Mentors in Violence Prevention host virtual seminar


With the COVID-19 pandemic still raging on, many campus organizations have been burdened with increased stress and difficulties due to campus limitations. Yet, the Center for Violence Prevention has persevered through these challenges to deliver their annual violence prevention training. As in years past, the Center for Violence Prevention held a Mentors in Violence Prevention (MVP): Train-the-Trainer seminar for community members, area teachers, faculty and students here at the University of Northern Iowa. The event was held over two days this past weekend on Friday, Sept. 18th and Saturday, Sept. 19th. In adherence with the social distancing guidelines on campus, the MVP training was held virtually over Zoom video call in seven sessions which allowed for participants to take part in both group and breakout discussions online. 

Mentors in Violence Prevention training uses a multi-layered peer leadership approach for preventing bullying and gender violence which has been implemented in high school, college and athletic settings as well as the U.S. military. The training was originally pioneered by Dr. Jackson Katz and his colleagues at the Northeastern University Center for Study of Sport in the 1990s. The program seeks to empower bystanders or those who may be silent observers to possible bullying and gender violence scenarios while also providing teaching resources for further MVP instruction.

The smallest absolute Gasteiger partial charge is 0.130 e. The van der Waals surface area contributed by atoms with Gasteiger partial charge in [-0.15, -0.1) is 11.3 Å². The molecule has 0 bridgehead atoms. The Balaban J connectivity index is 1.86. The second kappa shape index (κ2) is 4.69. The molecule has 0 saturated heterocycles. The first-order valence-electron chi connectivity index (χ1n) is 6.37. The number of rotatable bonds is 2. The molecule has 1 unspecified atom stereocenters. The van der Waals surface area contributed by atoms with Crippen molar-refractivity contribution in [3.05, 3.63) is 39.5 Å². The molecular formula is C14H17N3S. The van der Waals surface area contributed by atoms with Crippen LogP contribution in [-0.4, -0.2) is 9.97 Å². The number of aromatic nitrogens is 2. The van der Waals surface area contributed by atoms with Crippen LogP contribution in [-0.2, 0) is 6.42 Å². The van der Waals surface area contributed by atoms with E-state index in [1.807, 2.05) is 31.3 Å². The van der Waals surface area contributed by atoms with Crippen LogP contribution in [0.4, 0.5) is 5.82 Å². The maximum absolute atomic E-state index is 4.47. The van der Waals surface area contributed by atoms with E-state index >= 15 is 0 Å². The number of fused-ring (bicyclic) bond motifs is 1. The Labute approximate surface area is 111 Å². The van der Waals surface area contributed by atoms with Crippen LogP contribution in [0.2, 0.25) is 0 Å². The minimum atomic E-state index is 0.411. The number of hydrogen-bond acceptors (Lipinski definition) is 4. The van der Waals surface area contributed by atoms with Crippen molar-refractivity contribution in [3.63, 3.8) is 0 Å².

The two-day MVP training offers an approach for participants with three primary goals for attendees to utilize in order to prevent future situations where bullying, harassment or abuse may arise. The first is to increase the general awareness of the verbal, emotional, technological, physical and sexual abuse young women or men may experience as they interact with their surrounding communities. The second goal of MVP training aims to challenge existing stereotypes for genders/sex and relationships and understand how these stereotypes play into possible situations of bullying and gender violence. Finally, the MVP training pursues ways to inspire leadership and enable participants with concrete options to confront social norms that perpetuate abuse.

The implementation of these goals took shape during the online training by way of growth-focused group discussion that dives deeper into realistic scenarios that participants may encounter as bystanders in social settings. This ranges from talking through the concept of unlearning previous gender related biases to challenging various societal norms regarding masculinity and femininity. The training also focused on how to teach or instruct these wide-ranging topics concerning gender violence and harassment to their respective communities or peer groups.

When talking about the purpose of MVP training, Director of the Center for Violence Prevention and leader of the online discussion Alan Heisterkamp expressed the importance of providing a framework for individuals to more thoughtfully conduct their lives and interpersonal relationships.

The Center for Violence Prevention has recently organized a statewide team of experts and professionals specializing in MVP training that can assist and support those attempting to emulate this model in their area. This MVP Statewide Technical Assistance Team (STAT) creates a far-reaching network of individuals readily available across the state of Iowa. Those seeking more information or assistance for the Mentors in Violence Prevention model and its implementation can contact Alan Heisterkamp or an MVP SRAT team member in their area. More in-depth and nuanced information about the model itself can also be found on the Center for Violence Prevention website, at their offices in Sabin 309, or through the phone at (319-273-3545).